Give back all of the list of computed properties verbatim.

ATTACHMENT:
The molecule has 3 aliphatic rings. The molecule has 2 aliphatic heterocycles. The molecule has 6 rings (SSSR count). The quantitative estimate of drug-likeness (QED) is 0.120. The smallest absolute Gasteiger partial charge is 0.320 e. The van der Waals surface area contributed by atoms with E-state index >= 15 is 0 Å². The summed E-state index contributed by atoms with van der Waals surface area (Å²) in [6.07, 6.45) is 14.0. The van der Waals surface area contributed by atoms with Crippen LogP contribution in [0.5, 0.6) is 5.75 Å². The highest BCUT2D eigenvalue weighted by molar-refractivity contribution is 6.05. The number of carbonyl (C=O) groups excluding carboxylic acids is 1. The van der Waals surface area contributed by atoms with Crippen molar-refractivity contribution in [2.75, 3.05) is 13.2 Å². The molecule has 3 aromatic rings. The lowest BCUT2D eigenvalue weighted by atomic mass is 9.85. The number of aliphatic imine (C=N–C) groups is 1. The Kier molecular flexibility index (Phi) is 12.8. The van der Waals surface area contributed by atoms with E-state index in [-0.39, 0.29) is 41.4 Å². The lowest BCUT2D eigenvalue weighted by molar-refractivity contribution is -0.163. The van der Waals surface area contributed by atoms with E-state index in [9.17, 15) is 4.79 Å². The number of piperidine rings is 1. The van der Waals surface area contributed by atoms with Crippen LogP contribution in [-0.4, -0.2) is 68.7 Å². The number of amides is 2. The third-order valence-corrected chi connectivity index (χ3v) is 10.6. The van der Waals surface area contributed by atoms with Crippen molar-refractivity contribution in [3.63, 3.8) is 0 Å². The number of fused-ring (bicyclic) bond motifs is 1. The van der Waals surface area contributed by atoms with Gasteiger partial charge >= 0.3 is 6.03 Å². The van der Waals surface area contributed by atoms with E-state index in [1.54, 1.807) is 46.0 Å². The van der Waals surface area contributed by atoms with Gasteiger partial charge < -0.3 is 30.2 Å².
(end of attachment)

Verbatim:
The molecule has 3 aliphatic rings. The molecule has 2 aliphatic heterocycles. The molecule has 6 rings (SSSR count). The quantitative estimate of drug-likeness (QED) is 0.120. The smallest absolute Gasteiger partial charge is 0.320 e. The van der Waals surface area contributed by atoms with E-state index >= 15 is 0 Å². The summed E-state index contributed by atoms with van der Waals surface area (Å²) in [6.07, 6.45) is 14.0. The van der Waals surface area contributed by atoms with Crippen LogP contribution in [0.5, 0.6) is 5.75 Å². The highest BCUT2D eigenvalue weighted by molar-refractivity contribution is 6.05. The number of carbonyl (C=O) groups excluding carboxylic acids is 1. The van der Waals surface area contributed by atoms with Crippen molar-refractivity contribution in [2.75, 3.05) is 13.2 Å². The molecule has 3 aromatic rings. The lowest BCUT2D eigenvalue weighted by atomic mass is 9.85. The number of aliphatic imine (C=N–C) groups is 1. The Kier molecular flexibility index (Phi) is 12.8. The van der Waals surface area contributed by atoms with E-state index in [-0.39, 0.29) is 41.4 Å². The lowest BCUT2D eigenvalue weighted by molar-refractivity contribution is -0.163. The van der Waals surface area contributed by atoms with E-state index in [9.17, 15) is 4.79 Å². The number of piperidine rings is 1. The van der Waals surface area contributed by atoms with Crippen LogP contribution in [-0.4, -0.2) is 68.7 Å². The number of amides is 2. The third-order valence-corrected chi connectivity index (χ3v) is 10.6. The van der Waals surface area contributed by atoms with Crippen molar-refractivity contribution in [3.63, 3.8) is 0 Å². The number of fused-ring (bicyclic) bond motifs is 1. The van der Waals surface area contributed by atoms with Gasteiger partial charge >= 0.3 is 6.03 Å². The van der Waals surface area contributed by atoms with E-state index in [1.54, 1.807) is 46.0 Å². The van der Waals surface area contributed by atoms with Gasteiger partial charge < -0.3 is 30.2 Å².